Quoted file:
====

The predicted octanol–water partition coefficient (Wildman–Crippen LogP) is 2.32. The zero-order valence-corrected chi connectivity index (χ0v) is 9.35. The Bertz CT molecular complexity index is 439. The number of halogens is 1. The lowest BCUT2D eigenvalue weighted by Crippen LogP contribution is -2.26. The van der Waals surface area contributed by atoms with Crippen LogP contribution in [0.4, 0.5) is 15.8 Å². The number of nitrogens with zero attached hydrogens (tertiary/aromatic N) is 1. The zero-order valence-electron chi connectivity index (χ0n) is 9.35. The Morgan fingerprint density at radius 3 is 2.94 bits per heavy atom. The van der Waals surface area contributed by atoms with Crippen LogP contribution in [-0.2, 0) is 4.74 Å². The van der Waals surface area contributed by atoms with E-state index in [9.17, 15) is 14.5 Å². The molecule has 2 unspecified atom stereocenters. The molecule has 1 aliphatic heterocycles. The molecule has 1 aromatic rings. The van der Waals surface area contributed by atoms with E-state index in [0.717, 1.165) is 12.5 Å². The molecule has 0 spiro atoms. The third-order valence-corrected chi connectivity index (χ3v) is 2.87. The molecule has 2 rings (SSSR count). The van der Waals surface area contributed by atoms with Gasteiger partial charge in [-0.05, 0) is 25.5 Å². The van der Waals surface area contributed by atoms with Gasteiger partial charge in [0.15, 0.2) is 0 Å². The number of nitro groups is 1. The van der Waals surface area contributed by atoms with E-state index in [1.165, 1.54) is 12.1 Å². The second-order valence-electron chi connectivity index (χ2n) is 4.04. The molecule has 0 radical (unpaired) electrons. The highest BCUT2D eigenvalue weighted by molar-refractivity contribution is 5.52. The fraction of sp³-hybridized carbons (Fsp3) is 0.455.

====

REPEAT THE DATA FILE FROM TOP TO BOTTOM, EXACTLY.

The predicted octanol–water partition coefficient (Wildman–Crippen LogP) is 2.32. The zero-order valence-corrected chi connectivity index (χ0v) is 9.35. The Bertz CT molecular complexity index is 439. The number of halogens is 1. The lowest BCUT2D eigenvalue weighted by Crippen LogP contribution is -2.26. The van der Waals surface area contributed by atoms with Crippen LogP contribution in [0.4, 0.5) is 15.8 Å². The number of nitrogens with zero attached hydrogens (tertiary/aromatic N) is 1. The zero-order valence-electron chi connectivity index (χ0n) is 9.35. The Morgan fingerprint density at radius 3 is 2.94 bits per heavy atom. The van der Waals surface area contributed by atoms with Crippen LogP contribution in [-0.2, 0) is 4.74 Å². The van der Waals surface area contributed by atoms with E-state index in [9.17, 15) is 14.5 Å². The molecule has 2 unspecified atom stereocenters. The molecule has 1 aliphatic heterocycles. The molecule has 1 aromatic rings. The van der Waals surface area contributed by atoms with E-state index in [0.717, 1.165) is 12.5 Å². The molecule has 0 spiro atoms. The third-order valence-corrected chi connectivity index (χ3v) is 2.87. The molecule has 2 rings (SSSR count). The van der Waals surface area contributed by atoms with Gasteiger partial charge in [-0.05, 0) is 25.5 Å². The van der Waals surface area contributed by atoms with Gasteiger partial charge in [0.15, 0.2) is 0 Å². The number of nitro groups is 1. The van der Waals surface area contributed by atoms with E-state index in [1.165, 1.54) is 12.1 Å². The second-order valence-electron chi connectivity index (χ2n) is 4.04. The molecule has 0 radical (unpaired) electrons. The highest BCUT2D eigenvalue weighted by molar-refractivity contribution is 5.52. The fraction of sp³-hybridized carbons (Fsp3) is 0.455.